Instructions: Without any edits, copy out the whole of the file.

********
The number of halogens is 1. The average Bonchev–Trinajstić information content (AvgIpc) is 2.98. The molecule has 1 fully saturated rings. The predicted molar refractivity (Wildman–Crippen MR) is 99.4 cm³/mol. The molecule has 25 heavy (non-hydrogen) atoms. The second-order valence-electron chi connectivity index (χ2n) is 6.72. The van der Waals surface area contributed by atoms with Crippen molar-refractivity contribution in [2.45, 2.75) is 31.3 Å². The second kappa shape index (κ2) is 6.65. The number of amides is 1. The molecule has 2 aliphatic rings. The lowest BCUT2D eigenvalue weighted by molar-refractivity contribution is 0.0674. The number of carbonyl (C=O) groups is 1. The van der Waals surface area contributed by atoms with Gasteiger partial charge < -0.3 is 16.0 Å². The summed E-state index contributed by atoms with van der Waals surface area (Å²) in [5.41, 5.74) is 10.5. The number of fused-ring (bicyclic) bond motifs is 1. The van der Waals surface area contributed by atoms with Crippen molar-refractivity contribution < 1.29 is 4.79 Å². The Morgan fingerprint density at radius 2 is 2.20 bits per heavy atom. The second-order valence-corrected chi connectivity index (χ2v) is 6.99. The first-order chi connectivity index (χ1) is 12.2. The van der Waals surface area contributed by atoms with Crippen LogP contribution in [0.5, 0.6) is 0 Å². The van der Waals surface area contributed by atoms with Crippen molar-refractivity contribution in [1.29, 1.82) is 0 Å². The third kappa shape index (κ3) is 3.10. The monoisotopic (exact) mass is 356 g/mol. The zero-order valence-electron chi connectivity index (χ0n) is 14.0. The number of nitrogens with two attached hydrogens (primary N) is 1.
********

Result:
The number of halogens is 1. The average Bonchev–Trinajstić information content (AvgIpc) is 2.98. The molecule has 1 fully saturated rings. The predicted molar refractivity (Wildman–Crippen MR) is 99.4 cm³/mol. The molecule has 25 heavy (non-hydrogen) atoms. The second-order valence-electron chi connectivity index (χ2n) is 6.72. The van der Waals surface area contributed by atoms with Crippen molar-refractivity contribution in [2.45, 2.75) is 31.3 Å². The second kappa shape index (κ2) is 6.65. The number of amides is 1. The molecule has 2 aliphatic rings. The lowest BCUT2D eigenvalue weighted by molar-refractivity contribution is 0.0674. The number of carbonyl (C=O) groups is 1. The van der Waals surface area contributed by atoms with Gasteiger partial charge < -0.3 is 16.0 Å². The summed E-state index contributed by atoms with van der Waals surface area (Å²) in [5.41, 5.74) is 10.5. The number of fused-ring (bicyclic) bond motifs is 1. The van der Waals surface area contributed by atoms with Crippen molar-refractivity contribution < 1.29 is 4.79 Å². The Morgan fingerprint density at radius 2 is 2.20 bits per heavy atom. The second-order valence-corrected chi connectivity index (χ2v) is 6.99. The first-order chi connectivity index (χ1) is 12.2. The van der Waals surface area contributed by atoms with Crippen LogP contribution in [0.5, 0.6) is 0 Å². The van der Waals surface area contributed by atoms with Crippen molar-refractivity contribution in [1.29, 1.82) is 0 Å². The third kappa shape index (κ3) is 3.10. The monoisotopic (exact) mass is 356 g/mol. The zero-order valence-electron chi connectivity index (χ0n) is 14.0. The number of nitrogens with two attached hydrogens (primary N) is 1.